Demurrage time-bar clauses often cause problems for unsuspecting shipowners who have otherwise valid demurrage claims. Two recent judgments add to the long line of decisions in this area.
The first decision is The Amalie Essberger  EWHC 3402 (Comm). In that case owners failed to attach to their demurrage claim the vessel's loadport pumping log and a letter of protest issued by the Master, but these documents had been sent to charterers earlier and were assumed at the hearing to be irrelevant to the demurrage claim made. The relevant clause (Clause 5) required the claim "with all supporting...documents" to be provided within 90 days of completion of discharge, and also stated that the claim "must be supported by" specific documents including pumping logs and letters of protest. Peter McDonald Eggers QC held that the claim was not time-barred. Regardless of their relevance to the demurrage claim, because specifically mentioned in Clause 5 the documents had to be provided before the expiry of the time-bar period. However, they did not need to be provided at the same time as the demurrage claim. Because expressly identified as documents which the claim "must be supported by", it should have been apparent to charterers that these documents constituted supporting documents under Clause 5 that were already in their possession.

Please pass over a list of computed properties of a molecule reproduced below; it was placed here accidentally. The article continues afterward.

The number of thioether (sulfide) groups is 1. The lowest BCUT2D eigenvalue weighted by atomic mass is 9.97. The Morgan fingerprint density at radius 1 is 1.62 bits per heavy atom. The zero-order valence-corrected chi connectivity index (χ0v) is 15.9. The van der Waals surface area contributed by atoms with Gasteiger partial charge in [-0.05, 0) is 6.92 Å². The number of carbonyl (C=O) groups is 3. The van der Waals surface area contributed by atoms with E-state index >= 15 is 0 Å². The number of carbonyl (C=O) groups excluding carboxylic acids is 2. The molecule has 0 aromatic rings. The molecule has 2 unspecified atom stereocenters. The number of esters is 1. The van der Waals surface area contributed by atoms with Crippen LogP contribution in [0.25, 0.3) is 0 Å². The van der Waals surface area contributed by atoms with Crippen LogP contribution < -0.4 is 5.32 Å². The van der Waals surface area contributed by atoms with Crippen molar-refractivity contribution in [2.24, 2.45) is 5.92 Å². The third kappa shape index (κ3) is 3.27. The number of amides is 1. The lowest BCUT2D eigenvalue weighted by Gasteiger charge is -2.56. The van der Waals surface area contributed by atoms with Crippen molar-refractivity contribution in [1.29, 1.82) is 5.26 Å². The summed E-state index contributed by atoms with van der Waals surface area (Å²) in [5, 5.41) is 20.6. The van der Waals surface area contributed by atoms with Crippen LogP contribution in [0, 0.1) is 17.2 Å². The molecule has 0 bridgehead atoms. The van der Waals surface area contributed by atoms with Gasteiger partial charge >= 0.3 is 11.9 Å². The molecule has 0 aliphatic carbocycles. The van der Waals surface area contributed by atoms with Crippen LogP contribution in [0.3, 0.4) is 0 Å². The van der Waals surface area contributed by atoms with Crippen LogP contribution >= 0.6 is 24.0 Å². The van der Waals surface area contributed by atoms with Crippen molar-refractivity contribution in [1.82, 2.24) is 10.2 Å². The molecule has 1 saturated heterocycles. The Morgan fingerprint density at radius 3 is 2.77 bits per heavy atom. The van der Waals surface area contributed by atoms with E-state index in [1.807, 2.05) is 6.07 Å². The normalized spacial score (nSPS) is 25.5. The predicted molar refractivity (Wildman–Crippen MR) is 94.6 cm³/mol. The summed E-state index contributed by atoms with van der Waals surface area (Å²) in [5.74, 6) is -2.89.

The second case is Tricon Energy Ltd v MTM Trading LLC  EWHC 700 (Comm) (Robin Knowles, J.), where the relevant clause also required "all supporting documents" to be provided. Charterers' cargo was one of several parcels onboard and under the charterparty laytime and time on demurrage were to be pro-rated between parcels according to the bill of lading quantities. Owners submitted a demurrage claim and supporting documents on time but did not attach the bills of lading for the parcels discharged at the discharge port. Even though the parcel quantities were recorded in statements of fact provided, the demurrage claim failed. The Charterparty provided that pro-rating for demurrage purposes was to be calculated by reference to bill of lading quantities and therefore the bills constituted "supporting documents" which had to be provided.
As is clear from the judgments, both results turned on construction of the particular clause in issue. This may be frustrating in terms of legal certainty, but there are decisions covering some of the common clauses (such as that in the BPVoy4 form) and, in any event, an inclusive approach is always advisable. As illustrated by The Amalia Essberger, if specific documents are mentioned in the time-bar clause then they should be provided regardless of relevance. However, as Tricon makes clear, when deciding which documents to include, owners cannot consider the demurrage time bar clause in isolation and should also refer to (in particular) the laytime and demurrage regime. In most cases bills of lading are not relevant to a demurrage claim, but if, for example, the amount of laytime is based on bill of lading quantities then it is necessary to include them.
The content of this article is intended to provide a general guide to the subject matter. Specialist advice should be sought about your specific circumstances.